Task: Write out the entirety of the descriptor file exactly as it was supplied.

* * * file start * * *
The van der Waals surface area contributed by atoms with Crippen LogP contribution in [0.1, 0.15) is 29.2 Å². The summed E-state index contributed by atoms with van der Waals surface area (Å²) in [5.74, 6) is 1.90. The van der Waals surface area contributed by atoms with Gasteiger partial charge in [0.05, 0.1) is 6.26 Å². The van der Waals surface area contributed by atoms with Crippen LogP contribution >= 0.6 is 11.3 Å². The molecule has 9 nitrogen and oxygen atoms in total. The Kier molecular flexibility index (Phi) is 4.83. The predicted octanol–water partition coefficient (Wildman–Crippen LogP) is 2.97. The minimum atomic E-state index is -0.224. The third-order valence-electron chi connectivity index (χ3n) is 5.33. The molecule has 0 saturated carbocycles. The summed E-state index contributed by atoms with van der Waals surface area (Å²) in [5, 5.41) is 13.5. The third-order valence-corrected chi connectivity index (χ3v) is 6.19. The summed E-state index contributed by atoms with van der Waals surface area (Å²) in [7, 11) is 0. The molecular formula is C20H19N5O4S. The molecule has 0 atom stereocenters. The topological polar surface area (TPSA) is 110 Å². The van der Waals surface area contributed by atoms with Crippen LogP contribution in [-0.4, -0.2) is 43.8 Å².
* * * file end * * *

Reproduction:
The van der Waals surface area contributed by atoms with Crippen LogP contribution in [0.1, 0.15) is 29.2 Å². The summed E-state index contributed by atoms with van der Waals surface area (Å²) in [5.74, 6) is 1.90. The van der Waals surface area contributed by atoms with Gasteiger partial charge in [0.05, 0.1) is 6.26 Å². The van der Waals surface area contributed by atoms with Crippen LogP contribution >= 0.6 is 11.3 Å². The molecule has 9 nitrogen and oxygen atoms in total. The Kier molecular flexibility index (Phi) is 4.83. The predicted octanol–water partition coefficient (Wildman–Crippen LogP) is 2.97. The minimum atomic E-state index is -0.224. The third-order valence-electron chi connectivity index (χ3n) is 5.33. The molecule has 0 saturated carbocycles. The summed E-state index contributed by atoms with van der Waals surface area (Å²) in [5, 5.41) is 13.5. The third-order valence-corrected chi connectivity index (χ3v) is 6.19. The summed E-state index contributed by atoms with van der Waals surface area (Å²) in [7, 11) is 0. The molecular formula is C20H19N5O4S. The molecule has 0 atom stereocenters. The topological polar surface area (TPSA) is 110 Å². The van der Waals surface area contributed by atoms with Crippen LogP contribution in [-0.4, -0.2) is 43.8 Å².